|Publication number||US8103164 B2|
|Application number||US 11/214,414|
|Publication date||Jan 24, 2012|
|Filing date||Aug 29, 2005|
|Priority date||Aug 31, 2004|
|Also published as||US20060045459|
|Publication number||11214414, 214414, US 8103164 B2, US 8103164B2, US-B2-8103164, US8103164 B2, US8103164B2|
|Original Assignee||Finisar Corporation|
|Export Citation||BiBTeX, EndNote, RefMan|
|Patent Citations (25), Non-Patent Citations (2), Referenced by (2), Classifications (8), Legal Events (2)|
|External Links: USPTO, USPTO Assignment, Espacenet|
This application claims the benefit of U.S. Provisional Application No. 60/606,076, titled “High Frequency Noise Measurement Board” filed Aug. 31, 2004, which is incorporated herein by reference.
1. The Field of the Invention
The invention generally relates to fiber-optic test equipment. More specifically, the invention relates to test equipment for testing optical transmitters used in fiber-optic communications.
2. Description of the Related Art
Fiber-optic networking can be used to communicate in modern high-speed networks. To transmit data on a fiber-optic network, the data is converted from an electronic signal to an optical signal. This conversion may be done, for example, by using a transmitter or transmitting optical subassembly (TOSA). The transmitters and TOSAs often include light generating devices such as a laser or light emitting diode (LED). The light generating device is modulated according to digital data to produce a modulated optical signal.
When optical signals are received, those optical signals are generally converted to an electronic signal. This is often accomplished using a receiver or a receiver optical subassembly (ROSA). Receivers and ROSAs generally include a photo sensitive device such as a photodiode connected to a transimpedance amplifier (TIA). When a modulated optical signal impinges the photo sensitive device, a modulated current is induced in the photo sensitive device. This current can be converted by the TIA to an electronic signal usable by digital devices on a network.
Manufacturers of ROSAs and TOSAs typically perform various performance tests on the ROSAs and TOSAs before they are delivered to distributors and end customers. This performance testing can be used to detect defects or to sort components into groups of different rated values.
More particularly, testing directed towards the ROSA may include testing the responsivity of the ROSA to a modulated optical signal, testing the amount of current produced for a given amount of optical signal and so forth. Testing responsivity includes comparing a modulated optical signal input into the ROSA to an AC electrical signal produced by the ROSA as a result of receiving the AC optical signal.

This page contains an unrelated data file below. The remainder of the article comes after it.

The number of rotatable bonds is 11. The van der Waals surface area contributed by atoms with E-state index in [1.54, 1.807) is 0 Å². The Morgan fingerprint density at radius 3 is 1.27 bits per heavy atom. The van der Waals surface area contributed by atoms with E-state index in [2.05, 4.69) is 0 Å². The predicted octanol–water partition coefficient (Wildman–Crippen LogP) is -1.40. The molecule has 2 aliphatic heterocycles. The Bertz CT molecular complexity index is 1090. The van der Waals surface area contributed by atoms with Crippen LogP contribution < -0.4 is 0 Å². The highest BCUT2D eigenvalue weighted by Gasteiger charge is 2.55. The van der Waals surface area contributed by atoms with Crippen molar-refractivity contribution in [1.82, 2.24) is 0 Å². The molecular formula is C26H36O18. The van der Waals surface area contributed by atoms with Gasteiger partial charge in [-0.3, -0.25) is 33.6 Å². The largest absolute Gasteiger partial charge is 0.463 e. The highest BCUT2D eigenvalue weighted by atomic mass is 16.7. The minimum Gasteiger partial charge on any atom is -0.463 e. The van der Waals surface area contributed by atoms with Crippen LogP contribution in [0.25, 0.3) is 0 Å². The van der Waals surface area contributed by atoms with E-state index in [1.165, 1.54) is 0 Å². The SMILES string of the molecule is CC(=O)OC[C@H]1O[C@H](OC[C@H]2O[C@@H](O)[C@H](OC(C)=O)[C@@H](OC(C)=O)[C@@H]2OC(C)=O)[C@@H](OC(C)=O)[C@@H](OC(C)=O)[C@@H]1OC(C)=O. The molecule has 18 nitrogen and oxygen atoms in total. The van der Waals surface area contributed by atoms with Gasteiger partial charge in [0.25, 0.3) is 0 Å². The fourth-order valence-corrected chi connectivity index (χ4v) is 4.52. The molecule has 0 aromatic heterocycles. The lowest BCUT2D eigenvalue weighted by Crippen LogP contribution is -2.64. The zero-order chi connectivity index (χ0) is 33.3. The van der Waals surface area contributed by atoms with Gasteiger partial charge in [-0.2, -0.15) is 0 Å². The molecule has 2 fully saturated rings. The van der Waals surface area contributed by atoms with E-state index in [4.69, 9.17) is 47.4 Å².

Testing may be performed on the TOSA to characterize operating characteristics of the TOSA. One test that may be performed includes plotting the amount of optical energy produced by the TOSA as a function of the amount of current and voltage used to drive the TOSA. An LIV (light intensity, current, voltage) curve is one way of graphically illustrating the characteristics of a TOSA or laser or LED source. Another test includes measuring the amount of noise produced by the TOSA.
Many of these tests have conventionally been performed using expensive high-frequency test equipment. For example, some tests use a high frequency communications analyzer costing in the tens of thousands of dollars. Further, many of these test devices are general-purpose test devices. As such, these general purpose devices require significant amounts of human interaction to configure for testing a particular component. This increases the test times for each component. When a number of components are tested, the amount of manpower and equipment to process testing of the components also quickly increases. Thus, testing components, for example, ROSAs and TOSAs, is time consuming and requires properly configured equipment.
Additionally, testing is often not repeatable from part to part. This is due to the changing nature of cables and the like associated with general purpose test equipment. Accordingly, what would be advantageous are more efficient mechanisms for testing optical components.
In order that the manner in which the above-recited and other advantages and features of the invention are obtained, a more particular description of the invention briefly described above will be rendered by reference to specific embodiments thereof which are illustrated in the appended drawings. Understanding that these drawings depict only typical embodiments of the invention and are not therefore to be considered limiting of its scope, the invention will be described and explained with additional specificity and detail through the use of the accompanying drawings in which: